What do the United States and Papua New Guinea have in common? According to the United Nations, they are the only countries in the world without any sort of paid time off for new mothers.
In the Mother’s Day edition of his HBO show “Last Week Tonight,” John Oliver, the British comedian who is perpetually incredulous over most things American, juxtaposed the maudlin, corporate exploitation of the holiday with the grim economic realities facing working mothers in this country. But Oliver noted a tiny bright spot. Three states, California, Rhode Island and New Jersey, have some sort of limited paid leave for new mothers.
California’s paid family leave program is modest. Payments are only partial and a worker can be fired for taking paid family leave unless they are also eligible for job protection under the California Family Rights Act (“CFRA”). Yet, only workers at companies with 50 or more employees and who have been on the job for at least a year are covered under CFRA. Accordingly, only about half of California employees can actually take advantage of the paid family leave program.
That may be about to change. Senate Bill 406, currently pending before the California Legislature, would expand the job-protection coverage of the paid family leave program to include smaller companies of 25 or more employees. It would also expand the definition of family member for whom a worker can take job-protected leave to care for to reflect the realities of modern families, by including grandparents, grandchildren, siblings, and adult children.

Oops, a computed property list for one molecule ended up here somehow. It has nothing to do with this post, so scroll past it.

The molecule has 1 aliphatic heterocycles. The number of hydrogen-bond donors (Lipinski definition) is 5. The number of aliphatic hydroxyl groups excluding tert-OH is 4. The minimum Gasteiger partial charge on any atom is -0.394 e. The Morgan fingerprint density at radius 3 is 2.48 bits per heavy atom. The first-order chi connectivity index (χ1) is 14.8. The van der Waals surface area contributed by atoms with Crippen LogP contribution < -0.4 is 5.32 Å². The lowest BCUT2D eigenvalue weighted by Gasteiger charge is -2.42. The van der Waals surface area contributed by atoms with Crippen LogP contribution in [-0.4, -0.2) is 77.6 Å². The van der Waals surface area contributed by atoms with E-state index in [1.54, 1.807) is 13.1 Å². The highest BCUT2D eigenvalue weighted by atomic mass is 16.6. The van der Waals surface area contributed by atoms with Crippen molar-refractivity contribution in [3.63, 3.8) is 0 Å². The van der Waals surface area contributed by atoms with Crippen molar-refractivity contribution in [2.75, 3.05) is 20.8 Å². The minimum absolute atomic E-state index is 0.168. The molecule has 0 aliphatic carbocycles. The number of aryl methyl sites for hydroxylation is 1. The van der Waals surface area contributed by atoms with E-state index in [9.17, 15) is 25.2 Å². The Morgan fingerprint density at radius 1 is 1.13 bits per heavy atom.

Even this modest expansion of the paid leave program has drawn the garment-rending wailing of the Chamber of Commerce, who predictably labeled it a “job killer.” In the Mother’s Day clip, Oliver mocked the overwrought rhetoric and overblown fears of Congressional opponents of the unpaid Family Medical Leave Act (“FMLA”) in 1992: “Our businesses shall crumble, or cities shall burn and hungry wolves will roam the streets.”
In reality, a 2012 Department of Labor survey showed only 15% of employers reporting any significant difficulty in complying with the FMLA. There were no reports of hungry wolves. A similar study conducted ten years after the enactment of California’s Paid Family Leave Act found that 90% of California employers considered the Act to have a positive or neutral effect on productivity, profit, morale and costs.
Progress in protecting the economic security of families seems to happen only incrementally. The expansion of California’s paid leave program reflected in SB 406 is a great next step. Let’s leave Papua New Guinea in the dust!
Watch the John Oliver clip by clicking here.